Get your meat on, at this new Eastlake spot from the folks behind Bitterroot BBQ.

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Mammoth, a new beer and sandwich joint on Eastlake, is as retro as its name implies.

With a menu big on meats and thin on veggies, the eatery goes for a stick-to-your-ribs kind of full that can make you yearn for a nap (and a heart monitor).

As a committed carnivore, I was prepared to love Mammoth, which is owned by the same couple who run Bitterroot BBQ in Ballard.

Mammoth

American

2501 Eastlake Ave. E, Seattle

206-946-1065

mammothseattle.com

Hours: 11 a.m.-11 p.m. Monday-Sunday

Etc: Visa and MasterCard accepted; beer, cider, wine and a single vodka cocktail served; wheelchair accessible; lot and street parking

Prices: $-$$

I imagined us developing a long-term relationship, one in which I indulge in some calorie-loading that is worth the pain of exercise the next morning.

The signature sandwiches, served on rustic rolls, had heft, for sure. But several lacked the depth of flavor you would expect in a sandwich so large and priced from $9 to $12. The spot is relatively new, so it’s possible they’re still tweaking things. Meanwhile, a little Sriracha sauce will perk things up.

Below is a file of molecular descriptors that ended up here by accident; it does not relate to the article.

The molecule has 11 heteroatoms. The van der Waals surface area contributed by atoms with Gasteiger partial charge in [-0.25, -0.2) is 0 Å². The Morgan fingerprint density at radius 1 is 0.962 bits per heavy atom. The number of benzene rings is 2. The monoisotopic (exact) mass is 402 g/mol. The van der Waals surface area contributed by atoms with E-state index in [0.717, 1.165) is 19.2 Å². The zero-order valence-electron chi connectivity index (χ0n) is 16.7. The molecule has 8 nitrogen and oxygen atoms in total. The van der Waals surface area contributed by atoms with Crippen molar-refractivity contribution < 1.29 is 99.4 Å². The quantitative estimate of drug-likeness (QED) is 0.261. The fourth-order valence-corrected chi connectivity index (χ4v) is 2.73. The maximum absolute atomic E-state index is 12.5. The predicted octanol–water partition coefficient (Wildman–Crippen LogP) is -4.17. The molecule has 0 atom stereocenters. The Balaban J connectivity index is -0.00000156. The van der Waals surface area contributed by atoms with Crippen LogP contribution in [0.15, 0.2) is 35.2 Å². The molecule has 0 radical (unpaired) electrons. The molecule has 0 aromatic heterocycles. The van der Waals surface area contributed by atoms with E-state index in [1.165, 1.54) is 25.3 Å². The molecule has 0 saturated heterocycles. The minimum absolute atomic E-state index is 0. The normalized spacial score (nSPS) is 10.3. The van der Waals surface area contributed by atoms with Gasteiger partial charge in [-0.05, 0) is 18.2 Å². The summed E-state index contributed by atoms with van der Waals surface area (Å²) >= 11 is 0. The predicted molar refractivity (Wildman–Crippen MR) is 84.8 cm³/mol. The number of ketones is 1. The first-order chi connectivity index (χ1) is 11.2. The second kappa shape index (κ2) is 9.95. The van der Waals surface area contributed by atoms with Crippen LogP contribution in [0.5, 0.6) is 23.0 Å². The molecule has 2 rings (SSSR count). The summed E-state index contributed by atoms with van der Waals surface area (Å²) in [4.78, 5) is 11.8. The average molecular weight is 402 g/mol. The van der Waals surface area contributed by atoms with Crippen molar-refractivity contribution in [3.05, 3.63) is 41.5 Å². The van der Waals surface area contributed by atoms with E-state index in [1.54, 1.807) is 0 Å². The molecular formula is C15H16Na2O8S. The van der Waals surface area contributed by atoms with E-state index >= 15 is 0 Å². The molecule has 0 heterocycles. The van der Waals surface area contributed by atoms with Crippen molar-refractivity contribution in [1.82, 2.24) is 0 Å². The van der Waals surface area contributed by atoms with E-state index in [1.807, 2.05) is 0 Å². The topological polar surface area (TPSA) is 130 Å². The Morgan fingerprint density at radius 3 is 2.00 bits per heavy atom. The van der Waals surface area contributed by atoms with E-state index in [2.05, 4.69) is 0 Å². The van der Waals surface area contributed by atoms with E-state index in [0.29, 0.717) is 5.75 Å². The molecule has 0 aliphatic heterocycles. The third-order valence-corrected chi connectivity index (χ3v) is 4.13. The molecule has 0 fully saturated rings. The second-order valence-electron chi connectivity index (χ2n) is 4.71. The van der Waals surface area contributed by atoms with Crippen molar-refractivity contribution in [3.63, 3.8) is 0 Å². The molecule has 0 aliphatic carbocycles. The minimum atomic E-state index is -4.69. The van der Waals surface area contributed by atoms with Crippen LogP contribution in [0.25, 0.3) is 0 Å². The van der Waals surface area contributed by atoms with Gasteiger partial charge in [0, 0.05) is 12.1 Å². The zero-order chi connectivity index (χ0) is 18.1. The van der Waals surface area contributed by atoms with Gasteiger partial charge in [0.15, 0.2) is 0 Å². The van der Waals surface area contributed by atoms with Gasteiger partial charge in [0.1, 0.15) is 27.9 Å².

The menu: Build your own from the basics (one type of meat and cheese with assorted condiments and veggies for $8), or order from the “signature” menu. Among the signature offerings: the “Hunter,” steak, peppers, onions, mushrooms, salami, provolone and aioli ($11); the “Irish Elk,” corned beef, sauerkraut, Swiss cheese and 1,000 Island dressing ($11); the “Caveman,” meatballs, salami, tomato sauce, provolone, Romano, basil ($11); the “Predator,” fried chicken leg, pork belly, Swiss, arugula, roasted red peppers, caper aioli ($12); and the “Herbivore,” fried eggplant, roasted red peppers, charred onions, arugula and goat cheese ($9). Sandwiches come with house-made potato chips, cooked to the point where they’re firm but not crisp.

What to write home about: The roast beef on the “Mastadon” ($9) is terrific. The “Caveman” had the best balance of flavors for our taste.

The setting: An industrial cafeteria vibe with counter service, and seating for about 60 in various configurations. The bar faces a wall of 48 taps, dispensing beer and cider.

Summing up: A “Caveman,” a “Hunter,” a “Predator” and a can of soda came to $38.86, including tax.